To examine whether RSV participates in the regulation of BMSCs function under high glucose conditions through regulating miR-34a, we transfected miR-34a mimic, miR-34a inhibitor or miR-34a NC into BMSCs. To verify the optimal transfection efficiency of the miR-34a mimic/inhibitor, we transfected BMSCs with different concentrations of the miR-34a mimic and inhibitor, and the results showed that the optimal transfection concentration was 20 nM (Figures 3A–C). Western blotting was used to detected the expression of P21 and P16 in each group. As shown in Figures 3D,E, P21 protein expression increased in the HG group compared with the NG group, miR-34a mimic aggravated the P21 expression of HG, while RSV and miR-34a inhibitor reversed this effect of HG. Furthermore, compared with HG + miR-34a mimic group, RSV alleviated the effect of the miR-34a mimic on aggravating P21 protein expression. Similar result could be found in p16 protein expression (Figures 3D–F).
FIGURE 3. RSV treatment reduces BMSCs senescence under hyperglycemic conditions by regulating miR-34a expression (A–C) Quantitative RT-PCR was used to determine the optimal transfection concentration of miR-34a mimic and inhibitor of different concentrations. ***p < 0.001 vs HG. (D–G) Western blot analysis shows the expression of SIRT1and senescence-related proteins P21 and P16 in each. group of cells. Each column represents mean ± SD from three independent experiments. **p < 0.01, ***p < 0.001 vs NG. ###p < 0.001 vs HG. @@@p < 0.001 vs HG + miR-34a mimic. &&&p < 0.001 vs HG + miR-34a NC. $$$p < 0.001 vs HG + miR-34a inhibitor. ^^^p < 0.001 vs HG + RSV. (H,I) SA-β-galactosidase staining is used to judge the senescence degree of each group of cells. ***p < 0.01, ***p < 0.001 vs NG. ###p < 0.001 vs HG. @@@p < 0.001 vs HG + miR-34a mimic. &&&p < 0.001 vs HG + miR-34a NC. $$$p < 0.001 vs HG + miR-34a inhibitor. ^^^p < 0.001 vs HG + RSV.
SIRT1 was verified to be the direct target of miR-34a in our previous study, and we further examined whether SIRT1 could be regulated by RSV upon hyperglycemia. As shown in Figure 3D, HG reduced the expression of SIRT1, and miR-34a mimic aggravated the down-regulation of SIRT1 expression, while the miR-34a inhibitor increased the SIRT1 expression. Besides, RSV also reversed this effect of HG on SIRT1 expression and RSV could alleviated the effect of the miR-34a mimic on SIRT1 expression.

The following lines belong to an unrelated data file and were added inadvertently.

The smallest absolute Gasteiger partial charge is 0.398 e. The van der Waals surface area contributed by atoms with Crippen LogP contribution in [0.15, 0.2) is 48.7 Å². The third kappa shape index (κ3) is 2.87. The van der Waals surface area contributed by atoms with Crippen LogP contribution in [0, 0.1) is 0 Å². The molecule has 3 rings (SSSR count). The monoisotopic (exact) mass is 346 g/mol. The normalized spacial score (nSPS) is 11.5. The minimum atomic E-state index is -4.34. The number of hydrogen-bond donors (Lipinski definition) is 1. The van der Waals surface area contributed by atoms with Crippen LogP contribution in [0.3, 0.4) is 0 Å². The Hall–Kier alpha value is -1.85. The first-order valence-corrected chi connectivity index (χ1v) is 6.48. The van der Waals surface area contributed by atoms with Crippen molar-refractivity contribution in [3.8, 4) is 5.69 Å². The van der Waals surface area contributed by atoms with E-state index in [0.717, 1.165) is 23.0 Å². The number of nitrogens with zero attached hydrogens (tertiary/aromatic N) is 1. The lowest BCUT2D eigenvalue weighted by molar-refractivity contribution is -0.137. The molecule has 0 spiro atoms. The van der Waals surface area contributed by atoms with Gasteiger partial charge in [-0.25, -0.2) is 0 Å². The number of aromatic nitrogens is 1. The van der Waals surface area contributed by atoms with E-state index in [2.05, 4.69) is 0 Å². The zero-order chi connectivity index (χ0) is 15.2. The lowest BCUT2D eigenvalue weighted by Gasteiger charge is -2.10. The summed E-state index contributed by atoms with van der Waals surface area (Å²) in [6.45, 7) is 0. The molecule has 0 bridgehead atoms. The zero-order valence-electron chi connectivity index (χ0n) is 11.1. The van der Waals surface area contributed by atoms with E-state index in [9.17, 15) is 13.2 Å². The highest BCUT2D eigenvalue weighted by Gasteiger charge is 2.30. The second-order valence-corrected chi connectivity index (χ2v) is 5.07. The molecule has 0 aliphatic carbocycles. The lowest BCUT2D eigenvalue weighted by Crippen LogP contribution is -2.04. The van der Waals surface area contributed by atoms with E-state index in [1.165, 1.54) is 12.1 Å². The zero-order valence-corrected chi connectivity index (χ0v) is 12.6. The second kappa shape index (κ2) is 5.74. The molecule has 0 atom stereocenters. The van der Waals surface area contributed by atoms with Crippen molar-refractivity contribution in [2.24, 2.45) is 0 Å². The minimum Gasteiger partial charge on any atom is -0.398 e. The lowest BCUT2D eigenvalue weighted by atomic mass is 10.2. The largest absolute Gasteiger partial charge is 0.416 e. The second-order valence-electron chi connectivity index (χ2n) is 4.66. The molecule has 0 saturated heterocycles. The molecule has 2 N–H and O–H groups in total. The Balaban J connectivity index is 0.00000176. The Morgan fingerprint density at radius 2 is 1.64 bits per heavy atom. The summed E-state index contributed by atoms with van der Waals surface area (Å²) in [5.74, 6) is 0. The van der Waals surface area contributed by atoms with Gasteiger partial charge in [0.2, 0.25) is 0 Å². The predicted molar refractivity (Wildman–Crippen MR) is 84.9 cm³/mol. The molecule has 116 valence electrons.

To further examine the senescence of cells in each group, we performed β-galactosidase staining to determine the effects of RSV and miR-34a on the regulation of BMSCs senescence. Consistent with the expression of senescence-related proteins, we found that RSV alleviated BMSCs senescence by inhibiting the hyperglycemia-induced expression of miR-34a (Figures 2H,I).
Resveratrol-Bone Marrow Mesenchymal Stem Cells Transplantation Improves Cardiac Function Following Infarction in Diabetic Rats
In vivo experiments were performed following the protocol as shown in Figure 4. To further verify the therapeutic effect after transplantation, we injected BMSCs from each group immediately after myocardial infarction. The ST segment of the electrocardiogram was significantly elevated after the anterior descending branch was ligated, which is an indicator of myocardial infarction (Figure 5A). Ultrasonography was performed to observe changes in heart function in rats in each group at 1 and 3 weeks. Then, the rats were sacrificed, and the frozen heart sections was analyzed. Masson staining showed that the myocardial infarction group had substantial blue-stained fibrous tissue in the heart compared with that in the sham group (Figure 5B). QRT-PCR was performed to detect the expression of miR-34a in the MI hearts after different treatments (Figure 5C). MiR-34a was significant elevated in the MI group.
FIGURE 4. Experimental protocol of the in vivo test. Normal male SD rats were fed with high-sugar and high-fat diet for 8 weeks. 1% STZ was injected with 25 mg/kg establish a type 2 diabetes model. The rats continued to be fed with high-sugar and high-fat diet for 4 weeks. Then the LAD were ligated and BMSCs with different stimulation were transplanated into the border of the infarction area. 1 week after this surgery, echocardiography was taken to measured the cardiac function and 3 weeks after, these rat were sacrificed for further studies.
FIGURE 5. RSV-BMSC transplantation improves cardiac function following infarction in diabetic rats (A,B) Electrocardiogram and Masson staining were used to detect the establishment of a rat model of diabetes with myocardial infarction. (C) qRT-PCR analysis was applied to detect the expression of miR-34a in each group. (D,E) Echocardiography showed the heart function in the control group and the experimental group at 1 and 3 weeks after operation. (F) Masson staining were used to detect in the control group and the experimental group at 3 weeks after operation. ***p < 0.001 vs DM. ##p < 0.01, ###p < 0.001 vs DM + MI. @@p < 0.01, @@@p < 0.001 vs DM + MI + NG. &&p < 0.01, &&&p < 0.001 vs DM + MI + HG.
Compared with that in the sham group, the left ventricular ejection fraction (LVEF) in the MI group decreased at 1 and 3 weeks (Figures 5D,E), which suggested the myocardial contractility reduction in myocardial infarction. When BMSCs were transplanted into the infarction area, the LVEF was moderately elevated. However, compared with that in the NG BMSCs group, the LVEF was reduced in the HG BMSCs group, but this effect was partially ameliorated in the RSV HG group, indicating that RSV + HG BMSCs were superior to HG BMSCs in improving heart function following MI (Figures 5D,E). In addition, compared to those in the HG BMSCs group, the LV end-diastolic dimension (LVIDd) and end-systolic dimension (LVIDs) were significantly decreased in the RSV BMSCs group (Figures 5D,E). Furthermore, masson's trichrome staining was performed to detect the infarct size, and we could found that the infarct size was higher in the HG BMSCs group than in the NG BMSCs group (Figure 5F), while RSV BMSCs showed benefit to the cardiac recovery after myocardial infarction compared with those in the HG BMSCs group.